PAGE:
Skip to main content

Devaluing of RBs greatest threat to Todd Gurley's draft stock

There is little doubt that the NFL scouting community agrees with Georgia head coach Mark Richt's recent assessment of Todd Gurley as a blue-chip talent, but the devaluation of the running back position threatened to diminish his value in the 2015 draft prior to his season-ending knee injury.

Running backs were once viewed in the NFL as marquee offensive players as recently as a decade ago, when three runners were selected within the first five picks of the 2005 draft, but general managers and scouts no longer hold the position in high regard despite the importance coaches continue to place on the running game.

Looking at the top 10 rushers in the NFL heading into Week 14, there is only one first-round pick (Marshawn Lynch) that dots the list. He is joined by four former second-round picks (Le'Veon Bell, LeSean McCoy, Matt Forte and Eddie Lacy), a pair of third-round selections (Jamaal Charles and DeMarco Murray), a sixth-rounder (Alfred Morris), a seventh-round pick (Justin Forsett) and a player who went undrafted (Arian Foster).

Given the comparable production generated by running backs outside of Round 1, there has been a seismic shift throughout the league on the draft value on runners. Teams no longer view spending a top pick on a runner as a necessity when the data shows that Pro Bowl-caliber runners can be identified in the later stages of the draft.

Thus, Gurley was likely viewed as a borderline first-round selection in meeting rooms around the league prior to the torn ACL that ended his junior season last month.

While executives around the league were certainly fascinated by his tantalizing combination of size, speed, burst and physicality at the position, they were unlikely to place a premium on nabbing a running back early in the first round when it appears there could be a wealth of options at the position (Wisconsin's Melvin Gordon, Indiana's Tevin Coleman and Miami's Duke Johnson) that might offer better value at the bottom of Round 1 or on Day 2 (Rounds 2-3).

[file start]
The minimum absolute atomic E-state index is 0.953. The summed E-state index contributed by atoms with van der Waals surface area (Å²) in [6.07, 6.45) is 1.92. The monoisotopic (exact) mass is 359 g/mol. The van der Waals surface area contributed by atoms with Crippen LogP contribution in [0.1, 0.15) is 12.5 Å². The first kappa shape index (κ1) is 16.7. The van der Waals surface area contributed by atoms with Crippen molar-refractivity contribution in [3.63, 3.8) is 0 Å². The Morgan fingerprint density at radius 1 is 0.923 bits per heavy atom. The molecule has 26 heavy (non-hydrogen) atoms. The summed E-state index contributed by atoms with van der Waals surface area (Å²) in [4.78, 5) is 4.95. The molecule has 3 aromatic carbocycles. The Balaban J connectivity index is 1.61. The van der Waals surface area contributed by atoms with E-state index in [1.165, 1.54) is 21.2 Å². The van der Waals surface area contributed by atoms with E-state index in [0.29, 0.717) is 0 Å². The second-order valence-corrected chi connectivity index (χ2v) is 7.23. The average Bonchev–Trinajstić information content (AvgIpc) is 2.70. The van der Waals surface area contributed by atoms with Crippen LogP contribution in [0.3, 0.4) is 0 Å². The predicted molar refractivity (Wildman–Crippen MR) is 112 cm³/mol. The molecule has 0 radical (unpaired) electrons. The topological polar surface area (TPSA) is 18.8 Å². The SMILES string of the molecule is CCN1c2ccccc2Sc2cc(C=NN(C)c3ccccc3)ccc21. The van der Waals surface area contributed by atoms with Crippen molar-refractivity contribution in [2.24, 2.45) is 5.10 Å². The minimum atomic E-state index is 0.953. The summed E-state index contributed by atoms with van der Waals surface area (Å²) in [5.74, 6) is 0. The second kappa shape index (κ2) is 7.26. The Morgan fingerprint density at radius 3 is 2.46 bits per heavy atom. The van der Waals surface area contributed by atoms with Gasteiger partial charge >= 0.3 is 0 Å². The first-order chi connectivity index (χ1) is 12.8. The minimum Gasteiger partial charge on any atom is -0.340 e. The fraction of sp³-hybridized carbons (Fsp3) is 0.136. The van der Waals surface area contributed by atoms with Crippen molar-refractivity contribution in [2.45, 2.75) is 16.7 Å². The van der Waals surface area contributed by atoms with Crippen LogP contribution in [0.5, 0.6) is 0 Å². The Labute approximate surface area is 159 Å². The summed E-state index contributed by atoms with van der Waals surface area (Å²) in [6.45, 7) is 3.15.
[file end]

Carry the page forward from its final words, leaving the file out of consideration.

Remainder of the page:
With decision makers carefully surveying the landscape of supply and demand at all positions, it's easier to place a running back on the backburner when recent history suggests that a team can find a dominant player in later rounds. That certainly doesn't diminish Gurley's talent or potential, but the collective success of the "outsiders" (running backs selected outside of the first round) threatens to diminish his draft value far more than his ACL injury in meeting rooms across the league.

Follow Bucky Brooks on Twitter @BuckyBrooks.

This article has been reproduced in a new format and may be missing content or contain faulty links. Please use the Contact Us link in our site footer to report an issue.

Related Content